After a young woman is kidnapped, her captors soon come to realize that in fact they may be the ones in danger and this young woman has a dark secret inside her.
March 24, 2017
Catherine Blackman, Jonathan Jordaan
Carlyn Burchell as Katherine
Gustav Gerdener as James
Zino Ventura Zino Ventura as Mark
Sharni Vinson as Hazel
Truly great genre filmmaking is not as respected as it should be. First and foremost, there has to be a mastery of form, and then it can be subverted. Nine times out of ten, the heavily marketed fare is enjoyed by outsiders, all of whom boast an acumen for horror while possessing none. An idea may not be as original as you think it is, or as polished as it could’ve been, had there been a greater respect for the genre. But for the aficionados, there is House on Willow Street.
Also known as From a House on Willow Street, the latest distribution from IFC Midnight. The story is essentially a hybrid “kidnapping/possession” movie. Think Ransom (1996) meets Satan. After a young woman named Katherine, (Carlyn Burchell), is kidnapped, her captors soon realize they are in fact the ones in danger. This ragtag group of criminals are mainly in it for the money, except for Hazel, (Sharni Vinson), who has a rather mysterious tie to Katherine’s family. For Hazel, it’s a personal vendetta. She is supported by her loyal boyfriend Ade, (Steven John Ward, who unfortunately can’t quite get the hang of an American accent).
If there is one tangible reason to see this movie, it’s the special effects, in particular, the makeup. Except for the ending, most of it is practical blood and gore, (i.e. created in the real world and not a computer). The demonic possession makeup, in particular, helps chart the internal logic of the supernatural elements. When the criminals first kidnap Katherine, she only has bloodshot eyes and parched lips. Every scene after that adds some new element to her appearance, from yellowing skin to burned hands, so that we end up with quite the chilling creature. This coincides with the growing power of the demon inside her, whose motives I will not spoil. Needless to say, torment and domination play a big part.
House on Willow Street is a simple, straightforward story, economically told. That’s harder than it looks. Especially when what you’re looking at is impressive, considering its limited resources. Almost all of the action takes place in the titular house and an abandoned factory, with a few brief jaunts into a spooky forest. The characters don’t do anything too lamebrained, and the explanation for their separation from outside help, (always an uphill battle in horror fiction), is simple and elegant. They’re in the middle of a crime. Calling the cops is the last option available to them, until it’s too late.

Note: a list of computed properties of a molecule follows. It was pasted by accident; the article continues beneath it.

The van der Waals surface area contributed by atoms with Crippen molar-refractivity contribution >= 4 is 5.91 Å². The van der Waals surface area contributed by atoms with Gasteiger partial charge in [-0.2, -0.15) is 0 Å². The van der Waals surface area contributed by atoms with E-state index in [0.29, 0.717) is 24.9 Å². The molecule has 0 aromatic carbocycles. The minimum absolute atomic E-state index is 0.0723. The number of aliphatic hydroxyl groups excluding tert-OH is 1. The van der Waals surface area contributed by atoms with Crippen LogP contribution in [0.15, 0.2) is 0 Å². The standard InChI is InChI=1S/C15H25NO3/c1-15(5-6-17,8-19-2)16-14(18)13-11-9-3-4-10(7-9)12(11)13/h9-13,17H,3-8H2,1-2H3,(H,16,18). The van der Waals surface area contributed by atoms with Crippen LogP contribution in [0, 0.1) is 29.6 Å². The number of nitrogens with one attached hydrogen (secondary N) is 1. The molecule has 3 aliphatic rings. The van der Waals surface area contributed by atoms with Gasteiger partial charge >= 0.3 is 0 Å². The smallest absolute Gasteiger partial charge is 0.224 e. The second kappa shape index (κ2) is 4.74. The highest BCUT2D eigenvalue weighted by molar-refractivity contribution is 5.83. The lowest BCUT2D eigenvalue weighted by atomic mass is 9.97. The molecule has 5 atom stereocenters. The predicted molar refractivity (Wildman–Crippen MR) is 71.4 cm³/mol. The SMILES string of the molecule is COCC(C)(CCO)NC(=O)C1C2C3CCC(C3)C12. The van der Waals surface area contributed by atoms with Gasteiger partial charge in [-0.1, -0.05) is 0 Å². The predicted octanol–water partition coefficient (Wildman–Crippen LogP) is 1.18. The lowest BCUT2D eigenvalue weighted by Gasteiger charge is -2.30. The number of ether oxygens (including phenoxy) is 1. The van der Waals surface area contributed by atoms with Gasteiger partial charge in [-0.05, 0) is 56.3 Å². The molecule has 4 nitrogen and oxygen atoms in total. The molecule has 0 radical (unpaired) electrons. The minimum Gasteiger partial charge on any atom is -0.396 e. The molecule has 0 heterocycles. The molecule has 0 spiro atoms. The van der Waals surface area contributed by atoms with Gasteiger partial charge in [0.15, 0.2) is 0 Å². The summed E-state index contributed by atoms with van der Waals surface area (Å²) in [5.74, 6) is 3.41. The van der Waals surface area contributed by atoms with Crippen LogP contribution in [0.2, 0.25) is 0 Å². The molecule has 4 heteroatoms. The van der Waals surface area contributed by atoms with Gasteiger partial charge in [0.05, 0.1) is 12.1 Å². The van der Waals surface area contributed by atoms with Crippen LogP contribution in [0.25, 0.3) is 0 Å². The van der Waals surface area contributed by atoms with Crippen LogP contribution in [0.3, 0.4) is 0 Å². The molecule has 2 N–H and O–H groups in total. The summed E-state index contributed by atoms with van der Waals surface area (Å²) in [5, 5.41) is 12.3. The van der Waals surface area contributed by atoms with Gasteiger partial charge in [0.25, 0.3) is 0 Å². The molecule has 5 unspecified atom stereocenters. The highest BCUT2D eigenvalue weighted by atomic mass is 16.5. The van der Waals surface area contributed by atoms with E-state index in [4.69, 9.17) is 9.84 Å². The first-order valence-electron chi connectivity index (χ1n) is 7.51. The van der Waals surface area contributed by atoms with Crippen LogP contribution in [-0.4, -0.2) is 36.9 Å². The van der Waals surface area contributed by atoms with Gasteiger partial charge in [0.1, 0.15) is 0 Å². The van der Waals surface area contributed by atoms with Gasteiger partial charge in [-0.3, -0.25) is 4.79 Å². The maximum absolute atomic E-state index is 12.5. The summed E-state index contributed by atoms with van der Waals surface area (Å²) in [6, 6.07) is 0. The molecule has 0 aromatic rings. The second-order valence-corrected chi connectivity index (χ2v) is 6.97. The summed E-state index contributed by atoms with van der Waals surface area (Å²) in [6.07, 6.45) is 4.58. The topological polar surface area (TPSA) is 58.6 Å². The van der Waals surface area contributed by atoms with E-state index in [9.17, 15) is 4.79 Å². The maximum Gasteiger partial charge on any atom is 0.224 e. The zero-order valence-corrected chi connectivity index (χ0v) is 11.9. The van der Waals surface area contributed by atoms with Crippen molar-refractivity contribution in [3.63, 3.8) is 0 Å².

The CGI is on par with the current superhero television shows on The CW. Take that as you will. No, they don’t have the “authenticity” of the practical effects. But they are kept to a minimum, mind you they’re filmed in high-contrast darkness, smoothing over a lot of the rough edges. Director Alastair Orr has made this kind of horror his bread and butter, with past films like Indigenous and Rancid. He understands exactly when and how to cut away, effectively putting the dread in the mind of the audience. Sure, he’s no Hitchcock. But who is?
My biggest complaint would be the stock characterization. Outside of the two female leads, there isn’t much depth to the secondary characters. It’s a missed opportunity since the juxtaposition between the supernatural and organized crime is such an interesting idea. We’re not given enough time to organically digest the way a criminal thug would genuinely react to the existence of a demon. That could have been ironic and funny, but it’s never ironic enough.
Sharni Vinson is strong if a bit uneven, as the empathetic Hazel. The movie takes a long time to get to her motivation for kidnapping Katherine, which is troublesome, considering the otherwise brisk pacing of House on Willow Street. We are meant to feel the gravitas of two big reveals, almost simultaneously, and they are of unequal emotional weight. Why be so coy with Hazel’s backstory? Just state it right up front, and move on. There are souls to fry.
However, whenever Vinson is in a scene with Carlyn Burchell, she shines. The two actresses compliment each other wonderfully. Both are ferocious and vulnerable in good measure. As Katherine, Burchell is burdened with a tremendously physical performance. Playing the demon possessed is no small feat, (just ask Linda Blair). Burchell rises to the challenge. I can only hope she didn’t get hurt on set, (à la Linda Blair). Steven John Ward is a bit too vanilla as the steadfast Ade. But that could very well be a flaw in the three-person penned script.
Overall, House on Willow Street will entertain and engage the supernatural horror fans. The direction is solid, save for the odd dropped frame slow motion shot. That didn’t look good in the nineties, and definitely doesn’t look good now. It is currently in limited release and VOD.